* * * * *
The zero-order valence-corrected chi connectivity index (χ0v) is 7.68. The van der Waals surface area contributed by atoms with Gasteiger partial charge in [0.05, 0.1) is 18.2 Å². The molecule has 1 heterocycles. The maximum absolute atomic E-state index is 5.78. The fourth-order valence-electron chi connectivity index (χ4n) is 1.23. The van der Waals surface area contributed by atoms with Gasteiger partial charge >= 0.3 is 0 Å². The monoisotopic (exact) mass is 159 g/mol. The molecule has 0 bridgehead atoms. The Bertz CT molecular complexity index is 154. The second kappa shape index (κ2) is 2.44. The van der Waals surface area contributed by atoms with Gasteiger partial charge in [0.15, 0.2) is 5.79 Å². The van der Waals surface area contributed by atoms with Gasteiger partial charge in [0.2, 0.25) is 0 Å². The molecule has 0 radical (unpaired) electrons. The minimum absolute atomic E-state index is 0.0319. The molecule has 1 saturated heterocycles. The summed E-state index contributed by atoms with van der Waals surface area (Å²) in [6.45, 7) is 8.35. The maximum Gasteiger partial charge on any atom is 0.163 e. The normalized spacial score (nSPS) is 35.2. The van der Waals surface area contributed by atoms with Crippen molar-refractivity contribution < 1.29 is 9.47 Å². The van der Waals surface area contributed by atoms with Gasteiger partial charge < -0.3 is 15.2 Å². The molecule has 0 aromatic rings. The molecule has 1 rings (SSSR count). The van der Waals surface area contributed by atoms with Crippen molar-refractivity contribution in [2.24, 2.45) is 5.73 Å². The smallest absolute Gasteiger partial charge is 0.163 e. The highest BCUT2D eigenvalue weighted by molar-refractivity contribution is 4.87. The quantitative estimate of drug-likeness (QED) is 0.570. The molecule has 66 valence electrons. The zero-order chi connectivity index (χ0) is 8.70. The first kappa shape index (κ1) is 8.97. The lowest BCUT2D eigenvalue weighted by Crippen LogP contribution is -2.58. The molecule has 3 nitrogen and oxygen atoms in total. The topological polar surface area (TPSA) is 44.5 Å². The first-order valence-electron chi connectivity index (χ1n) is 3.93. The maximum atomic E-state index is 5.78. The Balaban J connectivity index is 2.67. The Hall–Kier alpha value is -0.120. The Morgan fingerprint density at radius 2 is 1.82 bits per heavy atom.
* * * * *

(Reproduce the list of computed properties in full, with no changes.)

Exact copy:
The zero-order valence-corrected chi connectivity index (χ0v) is 7.68. The van der Waals surface area contributed by atoms with Gasteiger partial charge in [0.05, 0.1) is 18.2 Å². The molecule has 1 heterocycles. The maximum absolute atomic E-state index is 5.78. The fourth-order valence-electron chi connectivity index (χ4n) is 1.23. The van der Waals surface area contributed by atoms with Gasteiger partial charge >= 0.3 is 0 Å². The monoisotopic (exact) mass is 159 g/mol. The molecule has 0 bridgehead atoms. The Bertz CT molecular complexity index is 154. The second kappa shape index (κ2) is 2.44. The van der Waals surface area contributed by atoms with Gasteiger partial charge in [0.15, 0.2) is 5.79 Å². The van der Waals surface area contributed by atoms with Gasteiger partial charge in [0.2, 0.25) is 0 Å². The molecule has 0 radical (unpaired) electrons. The minimum absolute atomic E-state index is 0.0319. The molecule has 1 saturated heterocycles. The summed E-state index contributed by atoms with van der Waals surface area (Å²) in [6.45, 7) is 8.35. The maximum Gasteiger partial charge on any atom is 0.163 e. The normalized spacial score (nSPS) is 35.2. The van der Waals surface area contributed by atoms with Crippen molar-refractivity contribution < 1.29 is 9.47 Å². The van der Waals surface area contributed by atoms with Gasteiger partial charge < -0.3 is 15.2 Å². The molecule has 0 aromatic rings. The molecule has 1 rings (SSSR count). The van der Waals surface area contributed by atoms with Crippen molar-refractivity contribution in [2.24, 2.45) is 5.73 Å². The smallest absolute Gasteiger partial charge is 0.163 e. The highest BCUT2D eigenvalue weighted by molar-refractivity contribution is 4.87. The quantitative estimate of drug-likeness (QED) is 0.570. The molecule has 66 valence electrons. The zero-order chi connectivity index (χ0) is 8.70. The first kappa shape index (κ1) is 8.97. The lowest BCUT2D eigenvalue weighted by Crippen LogP contribution is -2.58. The molecule has 3 nitrogen and oxygen atoms in total. The topological polar surface area (TPSA) is 44.5 Å². The first-order valence-electron chi connectivity index (χ1n) is 3.93. The maximum atomic E-state index is 5.78. The Balaban J connectivity index is 2.67. The Hall–Kier alpha value is -0.120. The Morgan fingerprint density at radius 2 is 1.82 bits per heavy atom.